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View Point

By Robert Berry

Friday, March 31, 2000

Governor, let
our water funds go

Cayetano hasn't released appropriations
for desperately needed Big Island well

OCEAN VIEW -- Ocean View is a community covering an area of about 40 square miles. It is made up of five subdivisions with a population of about 3,500 people with homes on 1- or 3-acre lots. Ocean View is located in the western side of the district of Ka'u, near the border with South Kona, on the Big Island.

In Ocean View we see very little rain, and we are all on rainwater catchment systems. The closest county water well is 16 miles away in Naalehu, where water can be ordered by the tanker truck load for $2.50 to $3 per 100 gallons. A 4,000- gallon tanker load of water costs $120.

During the last several years, the average annual rainfall in Ocean View has been about eight inches. About 20 inches per year is required to meet the minimum needs for families, with nothing left for agricultural needs.

In 1998, the state Legislature appropriated $1.35 million specifically for drilling a water well in Ocean View. This was after several years of hard lobbying by residents. The mayor from our island agreed to handle the money for us without taking a handling fee.

However, it soon became clear that the deck was stacked against us. The governor refused to release the money to us because of "higher priority needs" in the state. Soon thereafter we read in the paper about the governor giving $1 million for a monkey farm in Hilo, and then we read about the governor giving $1.5 million to Waimea for a second water well.

There are state and county laws and statutes that require developers to include water and power infrastructure in their construction plans before they can be approved. Most of these were in force back when the Ocean View subdivisions were developed, but the county did not enforce them.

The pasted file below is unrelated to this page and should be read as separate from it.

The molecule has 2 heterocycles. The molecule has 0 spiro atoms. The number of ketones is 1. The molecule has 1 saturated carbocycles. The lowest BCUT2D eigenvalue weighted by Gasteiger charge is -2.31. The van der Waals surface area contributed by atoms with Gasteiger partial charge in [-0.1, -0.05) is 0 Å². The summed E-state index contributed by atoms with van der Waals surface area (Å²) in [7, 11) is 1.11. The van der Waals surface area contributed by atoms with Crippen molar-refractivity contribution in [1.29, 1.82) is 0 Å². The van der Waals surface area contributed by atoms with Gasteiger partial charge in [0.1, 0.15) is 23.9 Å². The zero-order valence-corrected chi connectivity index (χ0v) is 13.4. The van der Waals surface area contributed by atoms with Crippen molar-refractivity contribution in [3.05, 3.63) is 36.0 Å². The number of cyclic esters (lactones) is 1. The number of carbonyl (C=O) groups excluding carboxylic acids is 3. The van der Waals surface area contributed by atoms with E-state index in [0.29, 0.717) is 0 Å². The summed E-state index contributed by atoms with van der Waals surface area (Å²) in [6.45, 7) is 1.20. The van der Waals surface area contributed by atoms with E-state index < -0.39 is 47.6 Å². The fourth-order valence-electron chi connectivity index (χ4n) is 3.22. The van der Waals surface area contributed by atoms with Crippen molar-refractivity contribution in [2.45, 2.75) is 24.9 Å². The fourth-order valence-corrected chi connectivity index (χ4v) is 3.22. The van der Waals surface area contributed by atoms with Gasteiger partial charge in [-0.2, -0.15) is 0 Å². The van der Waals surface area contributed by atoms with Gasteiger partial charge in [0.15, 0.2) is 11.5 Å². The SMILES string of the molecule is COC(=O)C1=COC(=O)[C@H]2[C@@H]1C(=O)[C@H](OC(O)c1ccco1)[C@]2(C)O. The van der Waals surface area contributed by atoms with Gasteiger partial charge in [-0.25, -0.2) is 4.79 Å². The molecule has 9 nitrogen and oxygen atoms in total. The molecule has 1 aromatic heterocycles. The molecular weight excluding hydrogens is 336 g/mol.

State and county officials and politicians, from the governor down, all have told us "it didn't happen on my watch," and say that they can do nothing about it.

Ocean View residents are not looking to have water piped into our homes. But if we had a water well in Ocean View so that tanker trucks would have to drive only seven or eight miles to deliver water to a home, instead of 21 or 22, the cost of the water could be cut in half, maybe more. This would still provide water many times more expensive than county water piped into homes, or available to farmers, but it would be a step in the right direction.

There is a serious need for water to fight fires. This is particularly important since our forests are so dry. If a fire ever got started near the western side of Ocean View in the heavy ohia forest during a time when the trade winds are blowing around 25 mph, our fire tanker, which holds only 1,200 gallons, would be used up in minutes.

If such a fire got out of control, it would burn on through Manuka State Park and on into Macnut Farms of America, which is next door to the park.

About 1,000 children are bused to schools outside of Ocean View every weekday because the county says that we cannot have a school because we do not have safe water. A request to open a medical clinic was denied because we do not have safe water. Vegetable and protea farmers here face very unfair competition from farmers using county water at greatly reduced prices.

It is time for the state of Hawaii and Hawaii County to do what is right. Every Third World country village with a population of 50 has a water well. We would like to believe that we do not live in a Third Would country.

Last Wednesday was United Nations' World Water Day. Perhaps we should petition the U.N. to drill a water well in Ocean View.

Robert Berry, a retired engineer, is a resident of Ocean View.

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